Side effects of phentermine

Side effects of phentermine include dry mouth, headaches, insomnia, restlessness, nervousness, agitation, fast heartbeat, high blood pressure and, rarely, psychosis and hallucinations.


Liraglutide (brand name Saxenda) is a medicine that suppresses appetite (an appetite suppressant). This medicine also lowers blood glucose (sugar) levels. Liraglutide is given by a daily injection under the skin using a special pen injector device.

Liraglutide is only available on prescription. It is not recommended for people with some types of heart disease, kidney failure or liver disease. It is also not recommended in people who have had major depression and some other psychiatric disorders.

Liraglutide should not be taken during pregnancy or breast feeding.

Side effects of liraglutide

Common side effects of liraglutide include nausea, vomiting, diarrhoea and constipation. Liraglutide can also increase your risk of developing gallstones or gallbladder inflammation.

Liraglutide also increases your heart rate, which may cause palpitations (an awareness of your heart beating rapidly).

The risk of pancreatitis (inflammation of the pancreas) may also be increased in people taking liraglutide.

Weight loss medicines that are no longer available


Sibutramine, brand named Reductil, was withdrawn from use in Australia in October 2010 following results of a major study which showed a higher rate of cardiovascular events (e.g. heart attack or stroke) in obese and overweight patients taking sibutramine, than in those managing their weight through exercise and diet alone.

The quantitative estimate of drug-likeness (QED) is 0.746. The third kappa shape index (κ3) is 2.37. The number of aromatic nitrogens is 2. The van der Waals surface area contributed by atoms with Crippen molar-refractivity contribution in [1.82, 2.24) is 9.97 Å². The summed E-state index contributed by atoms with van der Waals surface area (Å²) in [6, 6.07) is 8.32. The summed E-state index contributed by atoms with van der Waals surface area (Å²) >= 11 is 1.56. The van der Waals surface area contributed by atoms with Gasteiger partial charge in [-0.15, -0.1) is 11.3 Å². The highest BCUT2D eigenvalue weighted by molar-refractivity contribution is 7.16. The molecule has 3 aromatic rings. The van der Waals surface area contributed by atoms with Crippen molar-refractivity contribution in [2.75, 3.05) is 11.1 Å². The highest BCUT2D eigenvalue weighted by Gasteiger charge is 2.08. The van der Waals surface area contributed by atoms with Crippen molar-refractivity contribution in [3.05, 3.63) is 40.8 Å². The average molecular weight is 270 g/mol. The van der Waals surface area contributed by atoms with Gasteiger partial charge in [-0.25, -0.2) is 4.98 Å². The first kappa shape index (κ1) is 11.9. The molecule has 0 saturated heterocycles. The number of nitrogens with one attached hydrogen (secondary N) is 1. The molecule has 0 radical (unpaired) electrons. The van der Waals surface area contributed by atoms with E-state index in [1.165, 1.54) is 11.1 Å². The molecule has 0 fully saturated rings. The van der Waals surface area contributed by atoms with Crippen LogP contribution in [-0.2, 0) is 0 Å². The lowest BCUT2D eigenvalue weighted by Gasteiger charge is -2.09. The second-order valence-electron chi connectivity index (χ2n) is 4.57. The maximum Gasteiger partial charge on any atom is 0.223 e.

Sibutramine is a serotonin and noradrenaline reuptake inhibitor, which works by affecting brain chemistry.


Fenfluramine was previously used as a weight loss medicine, both on its own and in combination with phentermine. The combination medication, known as fen-phen, was especially popular in the United States. Medicines containing fenfluramine were withdrawn from the market in 1997 because of concerns that they caused heart valve damage.

Diethylpropion hydrochloride

Diethylpropion hydrochloride, brand named Tenuate or Tenuate Dospan, is another prescription medicine that was previously used in conjunction with calorie restriction, on a short-term basis only, in obese people. It has been withdrawn from the market.

Side effects included an irregular heartbeat, high blood pressure, dry mouth, nausea, abdominal discomfort, seizures and nervousness, and there were some reports of people becoming psychologically dependent on this medicine.

Herbal and alternative treatments

There are many non-prescription medicines and herbal remedies available that reportedly help with weight loss. Ask your doctor before trying these treatments, because most have not been tested in the same way as prescription medications, and their safety and effectiveness are often unproven.

Remember, weight loss medicines only work when they are used in combination with lifestyle modifications, such as increased exercise and decreased food intake.

Author: myDr


1. Overweight and obesity (published November 2012). In: eTG complete. Melbourne: Therapeutic Guidelines Limited; 2016 Jul. http://online.tg.org.au/complete/ (accessed Nov 2016).
2. Australian Diabetes Society, the Australian and New Zealand Obesity Society (ANZOS) and the Obesity Surgery Society of Australian and New Zealand. Australian obesity management algorithm (Oct 2016). https://www.anzos.com/australian-obesity-management-algorithm (accessed Nov 2016).